Chinese researchers appear to have created a novel “flying” unmanned submarine drone, according to recent maritime combat news. The possibility that the new drone would be one of the simplest, most efficient ways to compromise an aircraft carrier fleet’s security system has only so far been reported in Chinese news media.
A research team in eastern China says it has created and tested a prototype submarine drone that can fly quickly through the air. The autonomous watercraft, in the opinion of topic experts, is capable of carrying out both military and civilian functions, such as inspecting underwater mines.
The drone has four propellers, including two in the front that tilt, and can move slowly toward an underwater target while remaining still for a long period.
Two large wings that fold over the drone’s back can extend when it is near the water’s surface, allowing it to fly at a speed of 74.6 mph (120 kph), which is about twice as fast as a normal drone driven by rotor blades.
In a paper published in the peer-reviewed Unmanned Systems Technology in June, professor Ang Haisong, a lead project scientist with the Nanjing University of Aeronautics and Astronautics, stated that the drone “consumes little energy when cruising in fixed-wing mode, so it can perform some fast, long-range missions in the air.”
According to a researcher working on a related project at Northwestern Polytechnical University in Xian, Shaanxi province, China is creating a variety of “transmedia boats” that can move between the air and the water.
They are mostly used for military purposes. According to the researcher who declined to be identified, some are capable of supersonic flight. This researcher asked to remain anonymous due to the sensitivity of the technology even though she was not participating in Ang’s work.
If true, such a vessel might render surface fleets extremely attackable.
Ji Wanfeng, a professor at Yantai’s Naval Aviation University in Shandong province, claims that this type of “transmedia vessel” is one of the simplest and most effective ways to breach an aircraft carrier fleet’s defenses.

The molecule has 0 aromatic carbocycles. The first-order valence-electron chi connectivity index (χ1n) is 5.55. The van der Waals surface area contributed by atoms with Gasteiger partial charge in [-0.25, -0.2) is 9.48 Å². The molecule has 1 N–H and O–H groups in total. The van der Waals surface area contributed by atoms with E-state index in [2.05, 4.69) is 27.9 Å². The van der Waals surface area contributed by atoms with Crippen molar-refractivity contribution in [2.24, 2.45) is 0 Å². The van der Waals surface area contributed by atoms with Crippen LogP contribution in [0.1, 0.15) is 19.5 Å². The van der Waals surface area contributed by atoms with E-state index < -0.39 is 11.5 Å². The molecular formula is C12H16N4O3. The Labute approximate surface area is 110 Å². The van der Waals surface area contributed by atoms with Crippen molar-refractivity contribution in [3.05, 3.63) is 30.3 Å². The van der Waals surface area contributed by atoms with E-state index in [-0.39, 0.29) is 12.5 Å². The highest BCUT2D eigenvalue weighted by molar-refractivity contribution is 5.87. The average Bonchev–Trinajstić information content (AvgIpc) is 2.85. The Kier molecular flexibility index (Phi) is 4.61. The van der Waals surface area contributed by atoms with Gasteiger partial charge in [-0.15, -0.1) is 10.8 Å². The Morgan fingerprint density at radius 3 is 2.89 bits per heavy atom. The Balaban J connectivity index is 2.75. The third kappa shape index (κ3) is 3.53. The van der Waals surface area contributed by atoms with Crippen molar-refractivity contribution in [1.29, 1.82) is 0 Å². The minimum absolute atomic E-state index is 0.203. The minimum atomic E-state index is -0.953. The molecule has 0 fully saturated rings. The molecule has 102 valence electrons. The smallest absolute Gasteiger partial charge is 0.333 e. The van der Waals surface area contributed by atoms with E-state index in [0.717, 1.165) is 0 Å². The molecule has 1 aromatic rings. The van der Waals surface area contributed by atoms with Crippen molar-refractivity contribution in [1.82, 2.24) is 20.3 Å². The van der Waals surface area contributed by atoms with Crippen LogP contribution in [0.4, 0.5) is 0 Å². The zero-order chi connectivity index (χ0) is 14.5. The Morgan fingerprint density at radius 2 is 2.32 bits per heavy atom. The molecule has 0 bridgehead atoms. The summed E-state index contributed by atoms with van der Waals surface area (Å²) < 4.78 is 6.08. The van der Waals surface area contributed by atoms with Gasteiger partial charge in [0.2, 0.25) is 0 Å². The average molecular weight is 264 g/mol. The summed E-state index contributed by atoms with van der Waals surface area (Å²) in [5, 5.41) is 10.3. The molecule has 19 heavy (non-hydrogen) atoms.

Ji and his colleagues estimate that a modern warship’s multilayered defense system can destroy about half of the incoming planes, missiles, or conventional drones. However, they clarify, a “transmedia vessel” has the capacity to dive beneath the surface in response to radar detection and surface again to evade sonar.
Ji warned that even a few of these drones could confuse or overload a warship’s computer systems.
When launched from a distance of 62 miles, a transmedia vessel with a top speed of more than 93 mph (150 kph) would have a survival probability that was close to 100%, according to research Ji’s team published in the Chinese journal Electronics Optics & Control last month (100km).
The primary targets of the enemy can be effectively attacked by this kind of drone. It will undoubtedly develop into a potent complement to the Chinese navy’s current weaponry, combat strategies, and tactics, according to Ji’s report.
The flying submarine developed by Ang’s team has an airbag in its belly that can be filled with water to varying buoyancy, enabling it to maintain a particular depth without making noise with its propellers. When its wings are folded and it is moving through the water, its sleek body, which resembles a typical submarine, allows for reduced drag and greater maneuverability.
According to Ang’s team, if the vessel rises straight out of the water, surface waves and the drone’s simultaneous interactions with air and water make the takeoff procedure unstable.
They developed an advanced control system that allows the submarine to glide on the waves before lifting to fix this.
In the 1920s, a Soviet engineering student named Boris Ushakov created a submersible plane that could spy on ships before plunging beneath the water and surprising them with torpedoes. However, the Red Army gave up on the proposal because the subsea parts made the aircraft too heavy.
Donald Reid, an American defense contractor, developed the first flying submarine in the 1960s, although it could only hover for a brief time due to insufficient power.
Several research initiatives to develop manned or unmanned underwater planes for covert operations have reportedly received funding from the US military, however, the majority of these programs have been delayed due to technological challenges.